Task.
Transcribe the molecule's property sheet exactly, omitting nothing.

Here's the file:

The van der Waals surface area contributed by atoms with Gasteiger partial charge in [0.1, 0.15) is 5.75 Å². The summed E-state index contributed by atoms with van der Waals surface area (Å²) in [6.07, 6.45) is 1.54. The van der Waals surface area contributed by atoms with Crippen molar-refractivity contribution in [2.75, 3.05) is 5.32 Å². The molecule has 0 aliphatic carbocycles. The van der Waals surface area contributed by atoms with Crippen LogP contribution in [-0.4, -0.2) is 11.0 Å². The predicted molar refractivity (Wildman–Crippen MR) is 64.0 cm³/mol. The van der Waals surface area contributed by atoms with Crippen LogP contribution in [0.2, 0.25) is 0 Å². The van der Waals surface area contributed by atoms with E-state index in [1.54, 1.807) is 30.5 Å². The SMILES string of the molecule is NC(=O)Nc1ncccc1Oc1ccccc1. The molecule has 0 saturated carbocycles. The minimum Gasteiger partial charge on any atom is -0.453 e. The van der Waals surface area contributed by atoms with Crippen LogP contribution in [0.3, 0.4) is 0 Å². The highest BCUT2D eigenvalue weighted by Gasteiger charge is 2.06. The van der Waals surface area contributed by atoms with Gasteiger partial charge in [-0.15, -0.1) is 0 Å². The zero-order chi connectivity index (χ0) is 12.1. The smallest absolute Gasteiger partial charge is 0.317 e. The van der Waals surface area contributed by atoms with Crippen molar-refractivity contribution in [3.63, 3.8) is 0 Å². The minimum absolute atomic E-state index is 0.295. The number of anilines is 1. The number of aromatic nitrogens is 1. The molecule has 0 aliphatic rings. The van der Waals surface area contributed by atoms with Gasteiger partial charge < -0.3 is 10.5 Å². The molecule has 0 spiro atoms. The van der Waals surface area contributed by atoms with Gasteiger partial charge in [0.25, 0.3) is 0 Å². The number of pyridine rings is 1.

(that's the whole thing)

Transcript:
The van der Waals surface area contributed by atoms with Gasteiger partial charge in [0.1, 0.15) is 5.75 Å². The summed E-state index contributed by atoms with van der Waals surface area (Å²) in [6.07, 6.45) is 1.54. The van der Waals surface area contributed by atoms with Crippen molar-refractivity contribution in [2.75, 3.05) is 5.32 Å². The molecule has 0 aliphatic carbocycles. The van der Waals surface area contributed by atoms with Crippen LogP contribution in [-0.4, -0.2) is 11.0 Å². The predicted molar refractivity (Wildman–Crippen MR) is 64.0 cm³/mol. The van der Waals surface area contributed by atoms with Crippen LogP contribution in [0.2, 0.25) is 0 Å². The van der Waals surface area contributed by atoms with E-state index in [1.54, 1.807) is 30.5 Å². The SMILES string of the molecule is NC(=O)Nc1ncccc1Oc1ccccc1. The molecule has 0 saturated carbocycles. The minimum Gasteiger partial charge on any atom is -0.453 e. The van der Waals surface area contributed by atoms with Crippen LogP contribution in [0.3, 0.4) is 0 Å². The highest BCUT2D eigenvalue weighted by Gasteiger charge is 2.06. The van der Waals surface area contributed by atoms with Gasteiger partial charge in [-0.15, -0.1) is 0 Å². The zero-order chi connectivity index (χ0) is 12.1. The smallest absolute Gasteiger partial charge is 0.317 e. The van der Waals surface area contributed by atoms with Crippen molar-refractivity contribution in [3.63, 3.8) is 0 Å². The minimum absolute atomic E-state index is 0.295. The number of anilines is 1. The number of aromatic nitrogens is 1. The molecule has 0 aliphatic rings. The van der Waals surface area contributed by atoms with Gasteiger partial charge < -0.3 is 10.5 Å². The molecule has 0 spiro atoms. The van der Waals surface area contributed by atoms with Gasteiger partial charge in [0.25, 0.3) is 0 Å². The number of pyridine rings is 1.